Musings on optics, physics, astronomy, technology and life

Posts tagged ‘humor’

It’s No-Belt Week! :-)

Today’s tongue-in-cheek headline comes from a conversation I had with a friend yesterday. After a brief break in the chat, I changed the subject (whatever the previous subject had been) and murmured, “Gee, this is Nobel Prize week.” My male friend replied, “How am I supposed to keep my pants up? I don’t want to wear suspenders every day!”

I had a good hearty laugh out loud, and then clarified what I meant. Silly guy, he thought I said “no-belt prize week”! I assured him that nobody will be giving out prizes for pant waistbands that sink down and expose underwear for all the world to see.

But it is the usual week during which the Nobel Prizes are awarded, and it’s only fair to get those predictions lined up before tomorrow morning, when the physics prize becomes public. (The physics prize, of course, is my main concern professionally.)

Last year at this time, I had been finishing up a feature article on the International Year of Light, which ended up as the cover story of the January 2015 issue of Optics & Photonics News. Even though I hope every year that the physics Nobel goes to an optics-related discovery, I was thinking then that we’d have to wait for 2015 for a light-related Nobel, because this year is the IYL. But then last year we got three physics laureates who were cited for their invention of blue LEDs — truly important photonic technology — plus a chemistry prize for super-resolved fluorescence microscopy. How can it get any better for optics than that, IYL or not?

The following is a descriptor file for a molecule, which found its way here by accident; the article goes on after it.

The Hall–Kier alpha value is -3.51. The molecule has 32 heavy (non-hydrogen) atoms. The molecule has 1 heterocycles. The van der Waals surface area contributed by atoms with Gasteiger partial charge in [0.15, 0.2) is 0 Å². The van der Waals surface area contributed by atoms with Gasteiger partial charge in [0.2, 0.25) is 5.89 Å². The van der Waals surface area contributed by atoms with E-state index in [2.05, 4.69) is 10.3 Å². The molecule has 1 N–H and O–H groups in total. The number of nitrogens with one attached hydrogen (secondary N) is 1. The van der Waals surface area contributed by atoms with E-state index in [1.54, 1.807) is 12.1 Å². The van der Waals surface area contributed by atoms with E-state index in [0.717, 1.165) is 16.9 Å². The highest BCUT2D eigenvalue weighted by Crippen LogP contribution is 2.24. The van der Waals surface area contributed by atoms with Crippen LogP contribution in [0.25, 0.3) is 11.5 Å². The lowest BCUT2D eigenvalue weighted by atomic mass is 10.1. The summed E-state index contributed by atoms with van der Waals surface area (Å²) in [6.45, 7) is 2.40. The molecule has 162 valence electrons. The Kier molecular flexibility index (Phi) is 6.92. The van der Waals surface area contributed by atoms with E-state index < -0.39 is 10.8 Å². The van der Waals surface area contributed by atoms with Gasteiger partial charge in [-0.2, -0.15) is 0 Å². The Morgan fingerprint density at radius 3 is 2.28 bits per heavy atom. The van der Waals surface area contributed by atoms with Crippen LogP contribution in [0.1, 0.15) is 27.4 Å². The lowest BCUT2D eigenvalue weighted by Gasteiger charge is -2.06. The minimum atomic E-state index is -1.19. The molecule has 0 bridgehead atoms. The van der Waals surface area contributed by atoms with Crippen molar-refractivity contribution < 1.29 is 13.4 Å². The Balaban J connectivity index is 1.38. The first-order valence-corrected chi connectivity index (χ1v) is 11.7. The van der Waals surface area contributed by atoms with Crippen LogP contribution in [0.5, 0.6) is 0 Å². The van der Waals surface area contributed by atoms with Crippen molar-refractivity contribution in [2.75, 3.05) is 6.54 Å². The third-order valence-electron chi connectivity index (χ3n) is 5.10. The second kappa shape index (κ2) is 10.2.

Anyhow, here is a roundup of physics-Nobel predictions from Thomson Reuters Science Watch, from Physics World, and from Physics Central. Nature takes a look at the overall speculation and the delay between the winning work and the prizes. AIP’s Ben Stein, who correctly predicted last year’s physics Nobel, weighs in again. One chemist-blogger believes the physics prize should go to a scientific team, not to individuals, the way the Nobel Peace Prize is often bestowed upon an organization. Chad Orzel of Forbes has a few final thoughts.

So … will this year’s Nobel go to a woman, or someone I went to school with, or a friend’s childhood mentor, or someone else entirely? We’ll all know in about 11 or 12 hours from now. In the meantime: guys, keep those pants hitched up! We don’t want to know the answer to “boxers or briefs” from direct visual inspection!


One more tale of Tingye Li

The September 2013 issue of Optics & Photonics News contains my feature article on Tingye Li, a pioneering optical scientist and beloved member of the OSA community. (Sorry, you need to be an OSA member in order to read the full text of the article.)

I wanted to include one more anecdote that came from Li’s two daughters, but I thought it might be a bit too risqué for the magazine. Besides, if I put everything into the article, I wouldn’t have anything to blog about, now would I? 🙂